By Miranda Garno Nesler
Previous work on Performing Humanity has explored the (in)human condition of Caliban, Sycorax’s enslaved son in Shakespeare’s The Tempest (c. 1611). Caliban’s condition — as monster, human, native, and displaced inheritor of the island — garners regular attention in a world increasingly interested in post-colonial theory and its implications past and present.
At a recent performance of The Tempest hosted by BSU, however, I was struck by how little attention Ariel receives as a slave and Other within the play. During post-performance Q&A, the female actor who played the role discussed how Ariel is a “fun, airy figure” who is “joyful and fun to play.” Is Ariel a light figure? Certainly the play positions this spirit as someone who, like air or water, is changeable and hard to pin down. Ariel is an elemental whose shifting nature is at odds with the physical world of the island. Indeed, Shakespeare makes this contrast clear when every threat targeting Ariel involves punishment through physical constraint: captivity within a pine or an oak that will ground and concretize in a way that runs counter to Ariel’s own mercurial makeup.
But we cannot deny that Ariel, like Caliban, is enslaved. This enslavement, much like the threats of physicality imposed by sorcerers Sycorax and Prospero, highlights Ariel’s resistance to performing according to commands (as well as Ariel’s ultimate acquiescence under duress). Unlike Caliban, Ariel seeks to reason with the master Prospero rather than violently threatening or rebelling, and Ariel rhetorically reminds Prospero that as a man and a Duke he is honor bound to keep his work and free the spirit within the promised time-frame.
If Caliban is oppressed because of his physical and linguistic differences from the Italian Prospero and Miranda, what justifies Ariel’s enslavement? What markers set Ariel apart when, ostensibly, the spirit could easily generate the illusion of a physical appearance like his captors’?
My long-term contact with this play has me convinced that, for Ariel, it is androgyny that leads to Otherness. Within the text, there are no sexed or gendered markers linked to the figure. While Prospero at times uses diminutives such as “chick” to speak to his airy slave, even this is a term that would be used for a child (who, within early modern belief and practice, by which all children were dressed and treated the same until schooling age, had yet to fully conform to a particular gender). As a spirit of air, Ariel highlights the shifting nature of gender as it was perceived during the period — as such, Ariel is a figure who awakens anxiety about what counts as male/female and masculine/feminine, and what this means for the period’s legal and social systems.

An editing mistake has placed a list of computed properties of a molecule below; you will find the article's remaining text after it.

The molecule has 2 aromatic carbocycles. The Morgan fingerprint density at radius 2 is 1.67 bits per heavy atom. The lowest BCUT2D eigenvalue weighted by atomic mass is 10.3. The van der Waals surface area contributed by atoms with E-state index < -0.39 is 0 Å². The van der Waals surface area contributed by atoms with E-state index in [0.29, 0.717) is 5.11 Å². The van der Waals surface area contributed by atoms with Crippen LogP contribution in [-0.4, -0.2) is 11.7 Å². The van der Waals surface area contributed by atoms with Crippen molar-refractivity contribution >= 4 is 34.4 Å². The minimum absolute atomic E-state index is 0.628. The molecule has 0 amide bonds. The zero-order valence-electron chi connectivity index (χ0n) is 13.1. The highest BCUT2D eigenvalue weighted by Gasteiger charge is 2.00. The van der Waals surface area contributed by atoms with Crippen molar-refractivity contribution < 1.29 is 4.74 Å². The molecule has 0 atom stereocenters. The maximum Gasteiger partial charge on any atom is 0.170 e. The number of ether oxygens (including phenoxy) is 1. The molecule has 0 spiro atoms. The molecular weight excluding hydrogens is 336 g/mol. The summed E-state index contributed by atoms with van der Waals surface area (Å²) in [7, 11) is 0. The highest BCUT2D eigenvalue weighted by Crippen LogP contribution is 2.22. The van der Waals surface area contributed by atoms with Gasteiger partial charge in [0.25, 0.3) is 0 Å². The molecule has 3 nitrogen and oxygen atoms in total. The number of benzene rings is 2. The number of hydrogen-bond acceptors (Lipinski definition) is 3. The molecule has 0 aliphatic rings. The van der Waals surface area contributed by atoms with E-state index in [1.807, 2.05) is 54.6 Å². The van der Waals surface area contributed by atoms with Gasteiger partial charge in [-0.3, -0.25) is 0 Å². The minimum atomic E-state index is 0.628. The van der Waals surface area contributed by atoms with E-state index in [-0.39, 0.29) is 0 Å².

I’ve discussed elsewhere on the blog how Galenic theory and the single-sex model led to anxiety about men and women’s transformative capacities based on their behavior; and I’ve discussed how problematic the legal and social responses were that sought to dehumanize women in order to generate reliable hierarchies. Ariel’s enslavement, therefore, seems to fit within this category of action. Rather than allowing Ariel to shift at will, a Western patriarchal figure in the guise of Prospero must Other this androgynous figure to dehumanize it, then must take control of how, when, and where Ariel’s shifting occurs so that Ariel works in service of patriarchal, hetero-normative goals of dynastic marriage and reproduction.
In my reading of Ariel, this character’s ability to deploy rhetoric and call upon systems of honor and law valued within Western patriarchy suggest that a figure of blended sex and gender troubles the idea that humanness during the period only emerges out of male masculinity.
Dr. Miranda Garno Nesler is an Assistant Professor of Early Modern Literature at Ball State University in Indiana. Her work emphasizes the disruptive capacities of silence in women’s writing and performance, as well as human-animal hybridity in the plays of Shakespeare and his contemporaries. She is the editor of “Performing Humanity.”
1) Henry Fuseli, “Ariel,” c. 1800-10. Oil on canvas, approx. 36.5 ” x 28 . The Folger Shakespeare Library, Washington, D.C.
2) “Ariel,” in An Illustrated Shakspere Birthday Book (London: George Routledge & Sons, 1883).
Notably, both images portray Ariel as neither stably sexed nor gendered, with the physical markers of sex strategically covered.
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